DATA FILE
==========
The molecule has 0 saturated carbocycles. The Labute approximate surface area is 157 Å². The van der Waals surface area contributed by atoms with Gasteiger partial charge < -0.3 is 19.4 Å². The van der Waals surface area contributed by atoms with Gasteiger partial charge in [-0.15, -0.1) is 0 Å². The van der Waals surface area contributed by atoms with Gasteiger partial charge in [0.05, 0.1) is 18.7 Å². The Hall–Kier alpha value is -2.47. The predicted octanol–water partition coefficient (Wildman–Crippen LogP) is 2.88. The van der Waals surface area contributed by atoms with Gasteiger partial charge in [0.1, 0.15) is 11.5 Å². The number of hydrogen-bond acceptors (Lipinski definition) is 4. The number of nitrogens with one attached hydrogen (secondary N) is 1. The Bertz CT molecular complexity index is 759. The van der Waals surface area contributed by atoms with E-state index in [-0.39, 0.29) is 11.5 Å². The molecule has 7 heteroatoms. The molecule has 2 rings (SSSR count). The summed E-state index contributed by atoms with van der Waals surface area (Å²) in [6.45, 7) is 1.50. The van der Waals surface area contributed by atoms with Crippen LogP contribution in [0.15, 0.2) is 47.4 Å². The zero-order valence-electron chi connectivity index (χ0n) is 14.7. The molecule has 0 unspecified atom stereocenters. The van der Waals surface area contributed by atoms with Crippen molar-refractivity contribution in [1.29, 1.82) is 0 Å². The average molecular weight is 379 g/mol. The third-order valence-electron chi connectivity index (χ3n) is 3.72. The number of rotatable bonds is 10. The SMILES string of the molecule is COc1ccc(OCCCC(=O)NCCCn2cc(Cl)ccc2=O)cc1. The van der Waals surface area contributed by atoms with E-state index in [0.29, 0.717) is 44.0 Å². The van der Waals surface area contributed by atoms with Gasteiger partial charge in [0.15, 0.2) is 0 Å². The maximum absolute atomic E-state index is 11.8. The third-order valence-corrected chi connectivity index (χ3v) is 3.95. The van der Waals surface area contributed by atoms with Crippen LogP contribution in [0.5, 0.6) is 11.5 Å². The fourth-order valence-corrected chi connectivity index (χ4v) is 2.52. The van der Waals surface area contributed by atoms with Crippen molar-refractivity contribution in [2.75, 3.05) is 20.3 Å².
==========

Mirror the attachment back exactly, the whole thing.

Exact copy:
The molecule has 0 saturated carbocycles. The Labute approximate surface area is 157 Å². The van der Waals surface area contributed by atoms with Gasteiger partial charge < -0.3 is 19.4 Å². The van der Waals surface area contributed by atoms with Gasteiger partial charge in [-0.15, -0.1) is 0 Å². The van der Waals surface area contributed by atoms with Gasteiger partial charge in [0.05, 0.1) is 18.7 Å². The Hall–Kier alpha value is -2.47. The predicted octanol–water partition coefficient (Wildman–Crippen LogP) is 2.88. The van der Waals surface area contributed by atoms with Gasteiger partial charge in [0.1, 0.15) is 11.5 Å². The number of hydrogen-bond acceptors (Lipinski definition) is 4. The number of nitrogens with one attached hydrogen (secondary N) is 1. The Bertz CT molecular complexity index is 759. The van der Waals surface area contributed by atoms with E-state index in [-0.39, 0.29) is 11.5 Å². The molecule has 7 heteroatoms. The molecule has 2 rings (SSSR count). The summed E-state index contributed by atoms with van der Waals surface area (Å²) in [6.45, 7) is 1.50. The van der Waals surface area contributed by atoms with Crippen LogP contribution in [0.15, 0.2) is 47.4 Å². The zero-order valence-electron chi connectivity index (χ0n) is 14.7. The molecule has 0 unspecified atom stereocenters. The van der Waals surface area contributed by atoms with Crippen molar-refractivity contribution in [1.29, 1.82) is 0 Å². The average molecular weight is 379 g/mol. The third-order valence-electron chi connectivity index (χ3n) is 3.72. The number of rotatable bonds is 10. The SMILES string of the molecule is COc1ccc(OCCCC(=O)NCCCn2cc(Cl)ccc2=O)cc1. The van der Waals surface area contributed by atoms with E-state index in [0.29, 0.717) is 44.0 Å². The van der Waals surface area contributed by atoms with Gasteiger partial charge in [0.15, 0.2) is 0 Å². The maximum absolute atomic E-state index is 11.8. The third-order valence-corrected chi connectivity index (χ3v) is 3.95. The van der Waals surface area contributed by atoms with Crippen LogP contribution in [0.5, 0.6) is 11.5 Å². The fourth-order valence-corrected chi connectivity index (χ4v) is 2.52. The van der Waals surface area contributed by atoms with Crippen molar-refractivity contribution in [2.75, 3.05) is 20.3 Å².